Is India’s ‘iron man’ Modi a spinmeister or is there something everybody is missing?

Mr Modi has become synonymous with Gujarat's growth

Is Gujarat’s red hot economy a myth?

BBC’s New Delhi correspondent, Soutik Biswas writes in his column:

Is Gujarat’s so-called red-hot economic growth a myth peddled by the government of the controversial chief minister Narendra Modi?

Mr Modi, who was blamed for not doing enough to stop the horrific 2002 anti-Muslim riots in the state after the burning of a train carrying Hindu pilgrims, has modelled himself as a no-nonsense economic reformer leading one of India’s fastest-growing states.

Gujarat also signed on to a fiscal responsibility law only after five other states did, and 20 states preceded Gujarat in implementing value added tax.

More interestingly, states like Uttarkhand (13.2%), Bihar (10.9%), Maharashtra (10.7%), Tamil Nadu (10.4%) and Haryana (10.1%) recorded double-digit growth in the seven-year period under review.

None of these states have the kind of hype associated with them as does Mr Modi’s Gujarat, which is often called the most business friendly state in India. So is Gujarat really the “breakout” state that Mr Modi wants the world to believe?

So is Mr Modi a spinmeister or is there something everybody is missing?

Read the full column: Is Gujarat’s red hot economy a myth?

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Indian Politicians on Twitter:Modi Express #1

As the state of Gujarat commemorated its 52nd Gaurav Diwas (Foundation Day), the Modi Express on Twitter celebrated another milestone when it crossed the make of 600,000 ‘followers’ in record time! This once again reaffirms why he is truly called the ‘King of Social Media’ among the politicians!
This mammoth increase among Narendra Modi’s followers comes at a time when he featured on the cover page of Time Magazine, which lauded the decade of peace and development in Gujarat. Other luminaries who have come on the cover include Mahatma Gandhi, Sardar Patel and Lal Bahadur Shastri. Incidentally, he is the only Indian Chief Minister and the first BJP leader to feature on the list. Roughly at the same time, Brookings Institution, one of Washington DCs oldest and most reputed think tanks carried a comprehensive story by William Antholis, its managing editor. Brookings lauded the atmosphere of development that prevailed in Gujarat.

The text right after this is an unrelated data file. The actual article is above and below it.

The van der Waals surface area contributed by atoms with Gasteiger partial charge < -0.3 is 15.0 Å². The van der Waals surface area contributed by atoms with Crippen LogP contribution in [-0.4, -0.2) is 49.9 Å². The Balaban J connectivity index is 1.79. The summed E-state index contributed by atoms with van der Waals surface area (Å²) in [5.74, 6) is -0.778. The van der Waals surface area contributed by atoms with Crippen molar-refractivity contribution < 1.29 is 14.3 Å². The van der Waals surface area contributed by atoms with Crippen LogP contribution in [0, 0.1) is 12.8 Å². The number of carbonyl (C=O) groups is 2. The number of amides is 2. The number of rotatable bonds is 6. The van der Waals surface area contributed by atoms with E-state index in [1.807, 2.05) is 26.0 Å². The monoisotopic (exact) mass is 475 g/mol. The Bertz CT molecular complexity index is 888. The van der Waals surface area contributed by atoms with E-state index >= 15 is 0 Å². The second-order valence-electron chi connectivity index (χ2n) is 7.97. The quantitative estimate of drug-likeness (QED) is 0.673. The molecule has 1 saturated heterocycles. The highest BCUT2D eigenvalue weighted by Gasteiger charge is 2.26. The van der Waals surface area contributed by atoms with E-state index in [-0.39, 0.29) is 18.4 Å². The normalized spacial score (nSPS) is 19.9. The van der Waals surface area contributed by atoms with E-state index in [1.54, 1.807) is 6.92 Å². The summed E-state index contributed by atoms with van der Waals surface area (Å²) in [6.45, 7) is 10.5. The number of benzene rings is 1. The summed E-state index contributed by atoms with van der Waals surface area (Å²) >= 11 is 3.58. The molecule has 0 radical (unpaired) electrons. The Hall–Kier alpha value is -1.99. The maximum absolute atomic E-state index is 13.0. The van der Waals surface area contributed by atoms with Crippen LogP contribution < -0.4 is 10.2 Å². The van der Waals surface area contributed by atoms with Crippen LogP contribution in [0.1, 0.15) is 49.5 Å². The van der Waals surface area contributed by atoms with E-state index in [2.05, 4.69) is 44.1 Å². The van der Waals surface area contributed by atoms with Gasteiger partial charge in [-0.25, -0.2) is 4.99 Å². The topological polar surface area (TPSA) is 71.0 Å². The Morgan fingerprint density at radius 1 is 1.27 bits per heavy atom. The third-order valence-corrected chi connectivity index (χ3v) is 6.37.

India’s Young Social Reformer: Mittal Patel

Mittal Patel: A journalist and a social reformer.

More than four million nomads reside in Gujarat and approximately 60 million exist in the country. It was shocking to find there was no data or information available on them even in the government departments. Though the government is aware of certain communities, to avail of the benefits, people are supposed to submit a number of documents. These, unfortunately, they did not possess. The benefits, therefore, reached them in a very limited way. We are now working for 40 nomadic and de-notified tribes in eight districts of Gujarat. 

says, Mittal Patel, a young gold medallist in journalism from Gujarat University, has been trying to give a voice to nomadic tribes for the last six years.

Running an NGO, Vicharata Samuday Samarthan Manch, Patel has aided thousands with fading livelihoods, whose existence was hardly recognised or acknowledged by the state or the central government.

Nomads earlier provided services such as sharpening knives and weapons, repairing tools and supplied a variety of goods including ornaments, perfumes and medicinal herbs. During the days of princely states, they accompanied a king’s convoy to help them repair their carts. But due to industrialisation, traditional occupations became non-existent for them.

Mittal has been striving to find alternative employment for men and women and is working towards providing educational facilities for the children. She has been instrumental in helping them claim land rights, getting voter ID cards and fighting with bureaucrats to extend welfare schemes for them.

Click to Read the full interview taken by Nilima Pathak for the Gulf News

Has Narendra Modi really made it large in the ‘Hindutva Laboratory’?

‘Think of the press as a great keyboard on which the government can play.’  or  &  ‘tell a lie a thousand times and people will believe it is the truth!’—Joseph Goebbels.

If we just spend sometime, scratch the surface a bit of the Gujarat Shining tag, we would realise that plenty that is being flaunted about the so-called progress and prosperity of the State is merely due to a propaganda blitz – through ‘paid media’ and through a Washington based publicist company ‘Apco Worldwide’ which boasts among its clients several dictators and fascist regimes from across the world. For Indian Diplomat Lalit Mansingh is in the Global Political Strategists list of Apco. Below Narendra Modi‘s “Hindutva’s laboratory” one finds a reality which will make one grimace and even struggle for breath! Has Modi really made it large?